One such paste is described in U.S. Pat. No. 5,652,042 where metal particles such as copper are suspended in an epoxy vehicle. The paste is squeegeed or doctor bladed into the via holes. There is a heat and pressure cycle that hardens the vehicle. The metal particles in contact with each other provide electrical interconnection.
Further work in paste technology involves introducing silver flakes into the vehicle, coating the metal particles with a low melting metal to produce metallurgical bonding of the metal particles, and, the use of a screen printable paste of silver, copper and epoxy. Problems remain with such process properties as vehicle shrinkage in connection with change of state, and the corrosion and electromigration properties of the metals, especially pure silver and copper.
In patent applications, Ser. No. 09/111,155 filed Jul. 7, 1998 and Ser. No. 09/078,043 filed May 13, 1998 a technology is described of providing and using an alloy coated metal particle which broadens the metallurgical bond forming range thereby providing metallurgical bonds not only between the particles but also to the conducting pads.
As the art progresses, the specifications will become tighter and the process windows will become narrower, so that there will be a growing need for an ever broader range of properties and selection of metal particles and vehicle formulations.
Electrically conducting adhesives having a broader selectable range of properties are provided by having random sizes of micrometer diameter range particles of for example Cu, Ni, Co, Ag, Pd, Pt, polymer and ceramic each coated with a low melting temperature metal. The coated particles are suspended in a vehicle of a mixture of thermosetting resins together with a flux resin, selected for viscosity and low shrinkage, for screen printability, for electrical and for mechanical properties over a broad range of specification conditions. The vehicle or resin system includes thermosetting cyclo-aliphatic epoxy, thermosetting phenoxy polymer, thermosetting mono-functional limonene oxide and flux. The low temperature melting coating system for the particles includes In, Sn, and alloys such as In—Sn, Sn—Pb, Bi—Sn, Bi—Sn—In and InAg.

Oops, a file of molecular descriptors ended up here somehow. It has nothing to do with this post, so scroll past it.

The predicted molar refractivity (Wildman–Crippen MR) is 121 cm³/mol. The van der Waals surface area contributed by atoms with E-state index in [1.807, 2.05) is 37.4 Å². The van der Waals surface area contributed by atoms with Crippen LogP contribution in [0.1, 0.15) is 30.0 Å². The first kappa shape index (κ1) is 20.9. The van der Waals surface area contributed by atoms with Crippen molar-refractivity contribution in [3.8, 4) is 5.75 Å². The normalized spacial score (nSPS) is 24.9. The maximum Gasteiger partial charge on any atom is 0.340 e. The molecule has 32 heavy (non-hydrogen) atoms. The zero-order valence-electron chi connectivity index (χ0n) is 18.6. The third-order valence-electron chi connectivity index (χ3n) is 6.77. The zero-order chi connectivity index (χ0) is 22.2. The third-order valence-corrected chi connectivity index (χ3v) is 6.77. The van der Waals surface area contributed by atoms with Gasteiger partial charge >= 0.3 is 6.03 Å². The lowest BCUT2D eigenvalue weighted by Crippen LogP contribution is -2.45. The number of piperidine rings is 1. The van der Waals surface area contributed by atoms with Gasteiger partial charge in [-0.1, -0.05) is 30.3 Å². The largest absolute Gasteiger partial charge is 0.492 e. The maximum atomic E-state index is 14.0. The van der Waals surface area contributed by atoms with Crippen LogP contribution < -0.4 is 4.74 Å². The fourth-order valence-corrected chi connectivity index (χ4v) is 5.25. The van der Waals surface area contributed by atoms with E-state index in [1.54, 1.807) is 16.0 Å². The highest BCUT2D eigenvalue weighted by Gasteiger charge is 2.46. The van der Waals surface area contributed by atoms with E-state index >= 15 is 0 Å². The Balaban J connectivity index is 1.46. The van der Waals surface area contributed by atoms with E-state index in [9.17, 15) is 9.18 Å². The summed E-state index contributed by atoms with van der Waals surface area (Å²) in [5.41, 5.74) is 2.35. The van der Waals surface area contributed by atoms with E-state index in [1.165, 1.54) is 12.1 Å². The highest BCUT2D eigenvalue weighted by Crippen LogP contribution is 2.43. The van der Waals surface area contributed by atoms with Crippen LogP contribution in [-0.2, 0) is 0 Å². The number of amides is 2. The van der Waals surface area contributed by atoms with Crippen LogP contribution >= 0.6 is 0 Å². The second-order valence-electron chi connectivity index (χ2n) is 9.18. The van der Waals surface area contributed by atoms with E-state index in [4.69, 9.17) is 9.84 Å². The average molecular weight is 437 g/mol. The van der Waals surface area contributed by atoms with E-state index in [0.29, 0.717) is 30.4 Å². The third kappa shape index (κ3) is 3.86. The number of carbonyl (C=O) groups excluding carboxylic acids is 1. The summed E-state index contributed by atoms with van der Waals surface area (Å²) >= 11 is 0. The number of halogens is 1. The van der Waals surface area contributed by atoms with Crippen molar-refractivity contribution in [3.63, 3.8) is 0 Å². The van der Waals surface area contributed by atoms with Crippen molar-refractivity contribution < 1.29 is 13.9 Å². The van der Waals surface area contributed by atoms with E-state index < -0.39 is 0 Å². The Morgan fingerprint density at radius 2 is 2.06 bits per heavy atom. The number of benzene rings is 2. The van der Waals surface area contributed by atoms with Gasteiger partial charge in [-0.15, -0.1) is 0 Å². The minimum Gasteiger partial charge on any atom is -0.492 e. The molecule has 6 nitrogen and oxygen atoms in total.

An improved electrically conducting adhesive is provided that can be pressed into a via hole in an insulating layer of a to be circuit member and upon curing will have a metallurgical conductive path between surfaces of the insulating layer and a metallurgical bond to conductive members on those surfaces. The adhesive is in paste form as pressed into the hole into the insulating layer. It is solidified in a curing cycle involving heat and pressure.
The electrically conducting adhesive of the invention uses random sizes of micrometer diameter range particles of for example Cu, Ni, Co, Ag, Pd, Pt, polymer and ceramic each coated with a low melting temperature metal. The heat in the curing cycle is of the order of the melting temperature of the coating metal. In the heat and pressure curing cycle the particles join, where there is tangential surface touching, to form fused or diffused metallurgical bonds. The coated particles are suspended in a physical binder or vehicle that is a mixture of thermosetting resins together with a flux resin, selected so that the binder or vehicle and particle combination will have low and selectable viscosity before curing and low shrinkage through the curing cycle and in service. The binder or vehicle is a resin system that includes thermosetting cyclo-aliphatic epoxy, flux, thermosetting phenoxy polymer and may include thermosetting mono-functional limonene oxide. The low temperature melting coating system for the particles includes In, Sn, In—Sn, Sn—Pb, Bi—Sn, Bi—Sn—In and InAg. The electrically conducting adhesive of the invention has improved electrical and mechanical properties over a broad range of specifications and improved viscosity in the pre cured state for such operations as screen printing.